European Union farmers reeling from plunging prices should receive 500 million euros in immediate aid, the European Commission proposed Monday.
EU agricultural ministers are discussing the proposal at an emergency meeting, with the commission urging that funds be made available immediately. More than 6,000 farmers and 2,000 tractors have converged on Brussels, industry groups said, with protesters marching toward Place Schuman in front of EU headquarters.
Plunging prices for milk, meat, fruit and vegetables have spurred losses for farmers across Europe, according to Brussels-based farm lobby Copa-Cogeca. Russia’s ban on food imports from the EU, slowing demand from China and an oversupply of milk and pig meat have contributed to the collapse. The commission’s proposal is aimed at addressing cash-flow issues and stabilizing markets, according to an e-mailed statement.
“This is a robust and decisive response,” European Commission Vice President Jyrki Katainen said in the statement. “The commission takes its responsibility towards farmers very seriously and is prepared to back it up with the appropriate funds.”
European milk prices have fallen about 20 percent in the past year, while prices paid for pigs are about 16 percent lower, industry data show. The commission, the EU’s executive arm, proposed that aid be targeted at the bloc’s member nations most affected by the crisis and said countries can pay farmers as much as 50 percent of their regular direct subsidies in mid-October instead of in December.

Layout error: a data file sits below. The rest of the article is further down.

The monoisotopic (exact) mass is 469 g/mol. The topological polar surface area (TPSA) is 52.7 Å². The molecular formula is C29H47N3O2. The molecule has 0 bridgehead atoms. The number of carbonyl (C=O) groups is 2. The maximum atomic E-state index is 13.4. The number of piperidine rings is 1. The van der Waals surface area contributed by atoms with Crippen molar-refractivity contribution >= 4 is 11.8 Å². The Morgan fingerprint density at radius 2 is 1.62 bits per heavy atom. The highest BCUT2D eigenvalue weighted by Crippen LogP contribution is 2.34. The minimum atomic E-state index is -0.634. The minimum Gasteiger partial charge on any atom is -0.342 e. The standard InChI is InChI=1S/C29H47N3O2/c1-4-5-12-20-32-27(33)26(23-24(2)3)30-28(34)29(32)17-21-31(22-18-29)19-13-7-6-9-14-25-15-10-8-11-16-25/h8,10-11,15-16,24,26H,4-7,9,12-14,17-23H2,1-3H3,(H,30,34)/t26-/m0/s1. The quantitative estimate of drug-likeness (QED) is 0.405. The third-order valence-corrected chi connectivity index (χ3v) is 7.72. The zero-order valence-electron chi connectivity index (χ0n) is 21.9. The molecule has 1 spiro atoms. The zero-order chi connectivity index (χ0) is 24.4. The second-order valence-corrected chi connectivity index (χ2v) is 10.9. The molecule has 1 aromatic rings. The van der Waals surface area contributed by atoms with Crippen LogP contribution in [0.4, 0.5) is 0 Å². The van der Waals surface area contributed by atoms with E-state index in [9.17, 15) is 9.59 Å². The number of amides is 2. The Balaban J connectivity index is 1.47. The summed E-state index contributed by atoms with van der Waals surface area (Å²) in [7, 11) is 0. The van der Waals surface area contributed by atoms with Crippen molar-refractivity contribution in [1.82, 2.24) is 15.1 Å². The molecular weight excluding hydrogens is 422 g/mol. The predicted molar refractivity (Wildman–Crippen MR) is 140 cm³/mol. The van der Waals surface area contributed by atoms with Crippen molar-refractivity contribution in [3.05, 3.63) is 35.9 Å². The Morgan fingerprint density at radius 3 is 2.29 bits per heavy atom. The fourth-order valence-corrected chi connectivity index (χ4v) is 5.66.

Protesters at Place Schuman honked horns, clanged cow-bells and blew whistles. Farmers threw hay from a tractor on police then set a hay-stack on fire, which police doused with a water cannon. Farmers are facing mounting debt and many can no longer pay their bills, said Audrey Le Bivic, a dairy farmer from Brittany in France, who came to Brussels to protest.
“It’s impossible to continue like this,” she said in an interview. “I have no salary. My bills are higher than my earnings.”
While demonstrations on Monday morning were broadly peaceful, at least one protester was seen being sprayed with a water cannon by police. Protests have erupted across Europe this summer in response to falling prices. British farmers raided supermarkets, emptying shelves of milk, and their French counterparts blockaded parts of Paris last week with tractors.
“Margins are tight anyway, but this year in particular has been really difficult,” Tanya Robbins, a sheep farmer in Gloucestershire, England, said Sunday by phone as she was planning to join the march in Brussels. “The bottom line is we all need our businesses to be profitable.”
What do you think about the situation for farmers in Europe right now? Are these protests justified? Let us know in the comments.